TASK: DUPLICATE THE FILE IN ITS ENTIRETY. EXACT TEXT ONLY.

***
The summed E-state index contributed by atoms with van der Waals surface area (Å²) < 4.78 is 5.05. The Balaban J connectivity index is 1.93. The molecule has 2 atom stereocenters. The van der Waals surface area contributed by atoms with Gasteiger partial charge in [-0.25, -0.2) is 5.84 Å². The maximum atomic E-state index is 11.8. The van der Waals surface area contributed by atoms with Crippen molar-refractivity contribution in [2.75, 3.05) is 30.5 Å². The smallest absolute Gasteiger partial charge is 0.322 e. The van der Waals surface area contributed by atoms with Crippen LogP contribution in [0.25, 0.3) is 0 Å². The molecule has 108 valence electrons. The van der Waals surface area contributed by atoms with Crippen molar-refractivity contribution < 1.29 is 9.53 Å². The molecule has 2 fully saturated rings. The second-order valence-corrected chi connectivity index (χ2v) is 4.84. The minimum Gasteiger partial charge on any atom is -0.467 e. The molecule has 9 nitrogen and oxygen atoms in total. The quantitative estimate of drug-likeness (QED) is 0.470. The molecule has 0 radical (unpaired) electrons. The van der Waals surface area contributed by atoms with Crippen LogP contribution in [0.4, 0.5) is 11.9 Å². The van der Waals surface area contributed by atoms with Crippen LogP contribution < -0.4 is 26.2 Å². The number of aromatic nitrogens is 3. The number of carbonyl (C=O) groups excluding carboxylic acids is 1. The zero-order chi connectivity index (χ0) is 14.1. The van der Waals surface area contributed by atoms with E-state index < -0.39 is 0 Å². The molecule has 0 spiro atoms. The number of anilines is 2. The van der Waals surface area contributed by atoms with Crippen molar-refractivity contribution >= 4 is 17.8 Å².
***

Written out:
The summed E-state index contributed by atoms with van der Waals surface area (Å²) < 4.78 is 5.05. The Balaban J connectivity index is 1.93. The molecule has 2 atom stereocenters. The van der Waals surface area contributed by atoms with Gasteiger partial charge in [-0.25, -0.2) is 5.84 Å². The maximum atomic E-state index is 11.8. The van der Waals surface area contributed by atoms with Crippen molar-refractivity contribution in [2.75, 3.05) is 30.5 Å². The smallest absolute Gasteiger partial charge is 0.322 e. The van der Waals surface area contributed by atoms with Crippen LogP contribution in [0.25, 0.3) is 0 Å². The molecule has 108 valence electrons. The van der Waals surface area contributed by atoms with Crippen molar-refractivity contribution < 1.29 is 9.53 Å². The molecule has 2 fully saturated rings. The second-order valence-corrected chi connectivity index (χ2v) is 4.84. The minimum Gasteiger partial charge on any atom is -0.467 e. The molecule has 9 nitrogen and oxygen atoms in total. The quantitative estimate of drug-likeness (QED) is 0.470. The molecule has 0 radical (unpaired) electrons. The van der Waals surface area contributed by atoms with Crippen LogP contribution in [0.4, 0.5) is 11.9 Å². The van der Waals surface area contributed by atoms with Crippen LogP contribution < -0.4 is 26.2 Å². The number of aromatic nitrogens is 3. The number of carbonyl (C=O) groups excluding carboxylic acids is 1. The zero-order chi connectivity index (χ0) is 14.1. The van der Waals surface area contributed by atoms with E-state index < -0.39 is 0 Å². The molecule has 0 spiro atoms. The number of anilines is 2. The van der Waals surface area contributed by atoms with Crippen molar-refractivity contribution >= 4 is 17.8 Å².